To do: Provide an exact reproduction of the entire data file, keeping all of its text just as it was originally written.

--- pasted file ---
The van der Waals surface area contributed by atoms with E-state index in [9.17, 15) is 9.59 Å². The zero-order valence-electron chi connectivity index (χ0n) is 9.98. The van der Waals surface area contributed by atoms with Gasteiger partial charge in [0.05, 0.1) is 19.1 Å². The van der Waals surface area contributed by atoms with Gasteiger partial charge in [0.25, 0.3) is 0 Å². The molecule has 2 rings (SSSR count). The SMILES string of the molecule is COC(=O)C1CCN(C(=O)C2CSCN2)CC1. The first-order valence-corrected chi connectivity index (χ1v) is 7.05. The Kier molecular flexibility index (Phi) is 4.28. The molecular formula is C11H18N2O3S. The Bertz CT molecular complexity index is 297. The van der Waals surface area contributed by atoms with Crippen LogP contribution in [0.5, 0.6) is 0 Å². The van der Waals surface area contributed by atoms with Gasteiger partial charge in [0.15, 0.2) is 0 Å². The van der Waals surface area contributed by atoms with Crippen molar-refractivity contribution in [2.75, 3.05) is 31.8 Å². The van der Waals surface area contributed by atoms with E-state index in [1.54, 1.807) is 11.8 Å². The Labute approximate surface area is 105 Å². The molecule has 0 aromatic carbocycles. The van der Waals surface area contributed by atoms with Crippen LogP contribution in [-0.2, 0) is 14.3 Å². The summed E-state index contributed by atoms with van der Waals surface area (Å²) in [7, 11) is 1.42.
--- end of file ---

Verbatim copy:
The van der Waals surface area contributed by atoms with E-state index in [9.17, 15) is 9.59 Å². The zero-order valence-electron chi connectivity index (χ0n) is 9.98. The van der Waals surface area contributed by atoms with Gasteiger partial charge in [0.05, 0.1) is 19.1 Å². The van der Waals surface area contributed by atoms with Gasteiger partial charge in [0.25, 0.3) is 0 Å². The molecule has 2 rings (SSSR count). The SMILES string of the molecule is COC(=O)C1CCN(C(=O)C2CSCN2)CC1. The first-order valence-corrected chi connectivity index (χ1v) is 7.05. The Kier molecular flexibility index (Phi) is 4.28. The molecular formula is C11H18N2O3S. The Bertz CT molecular complexity index is 297. The van der Waals surface area contributed by atoms with Crippen LogP contribution in [0.5, 0.6) is 0 Å². The van der Waals surface area contributed by atoms with Gasteiger partial charge in [0.15, 0.2) is 0 Å². The van der Waals surface area contributed by atoms with Crippen molar-refractivity contribution in [2.75, 3.05) is 31.8 Å². The van der Waals surface area contributed by atoms with E-state index in [1.54, 1.807) is 11.8 Å². The Labute approximate surface area is 105 Å². The molecule has 0 aromatic carbocycles. The van der Waals surface area contributed by atoms with Crippen LogP contribution in [-0.2, 0) is 14.3 Å². The summed E-state index contributed by atoms with van der Waals surface area (Å²) in [7, 11) is 1.42.